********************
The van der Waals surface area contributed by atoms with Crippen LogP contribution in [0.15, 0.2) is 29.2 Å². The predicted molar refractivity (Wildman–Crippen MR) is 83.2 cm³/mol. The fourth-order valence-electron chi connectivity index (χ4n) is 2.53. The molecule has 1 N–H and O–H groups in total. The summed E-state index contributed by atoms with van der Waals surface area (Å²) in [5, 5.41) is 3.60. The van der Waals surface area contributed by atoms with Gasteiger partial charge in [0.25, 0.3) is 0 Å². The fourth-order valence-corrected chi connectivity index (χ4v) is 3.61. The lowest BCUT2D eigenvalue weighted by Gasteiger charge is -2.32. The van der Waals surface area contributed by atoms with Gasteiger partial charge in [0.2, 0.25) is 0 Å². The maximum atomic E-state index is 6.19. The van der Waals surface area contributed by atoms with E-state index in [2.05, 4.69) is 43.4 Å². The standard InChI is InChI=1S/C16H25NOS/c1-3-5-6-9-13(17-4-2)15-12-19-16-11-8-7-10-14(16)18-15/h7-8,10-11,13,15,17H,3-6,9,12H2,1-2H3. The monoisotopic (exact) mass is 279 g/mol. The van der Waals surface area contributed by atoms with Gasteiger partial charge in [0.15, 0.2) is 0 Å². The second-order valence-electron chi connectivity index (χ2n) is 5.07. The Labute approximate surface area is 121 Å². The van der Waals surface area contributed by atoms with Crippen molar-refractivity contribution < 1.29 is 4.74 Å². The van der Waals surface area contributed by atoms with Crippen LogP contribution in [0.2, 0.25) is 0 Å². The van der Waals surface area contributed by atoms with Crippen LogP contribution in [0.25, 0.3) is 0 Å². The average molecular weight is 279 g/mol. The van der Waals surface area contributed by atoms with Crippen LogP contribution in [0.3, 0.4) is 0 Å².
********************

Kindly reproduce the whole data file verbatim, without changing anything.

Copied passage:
The van der Waals surface area contributed by atoms with Crippen LogP contribution in [0.15, 0.2) is 29.2 Å². The predicted molar refractivity (Wildman–Crippen MR) is 83.2 cm³/mol. The fourth-order valence-electron chi connectivity index (χ4n) is 2.53. The molecule has 1 N–H and O–H groups in total. The summed E-state index contributed by atoms with van der Waals surface area (Å²) in [5, 5.41) is 3.60. The van der Waals surface area contributed by atoms with Gasteiger partial charge in [0.25, 0.3) is 0 Å². The fourth-order valence-corrected chi connectivity index (χ4v) is 3.61. The lowest BCUT2D eigenvalue weighted by Gasteiger charge is -2.32. The van der Waals surface area contributed by atoms with Gasteiger partial charge in [0.2, 0.25) is 0 Å². The maximum atomic E-state index is 6.19. The van der Waals surface area contributed by atoms with E-state index in [2.05, 4.69) is 43.4 Å². The standard InChI is InChI=1S/C16H25NOS/c1-3-5-6-9-13(17-4-2)15-12-19-16-11-8-7-10-14(16)18-15/h7-8,10-11,13,15,17H,3-6,9,12H2,1-2H3. The monoisotopic (exact) mass is 279 g/mol. The van der Waals surface area contributed by atoms with Gasteiger partial charge in [0.15, 0.2) is 0 Å². The second-order valence-electron chi connectivity index (χ2n) is 5.07. The Labute approximate surface area is 121 Å². The van der Waals surface area contributed by atoms with Crippen molar-refractivity contribution < 1.29 is 4.74 Å². The van der Waals surface area contributed by atoms with Crippen LogP contribution in [0.2, 0.25) is 0 Å². The van der Waals surface area contributed by atoms with Crippen LogP contribution in [0.25, 0.3) is 0 Å². The average molecular weight is 279 g/mol. The van der Waals surface area contributed by atoms with Crippen LogP contribution in [0.3, 0.4) is 0 Å².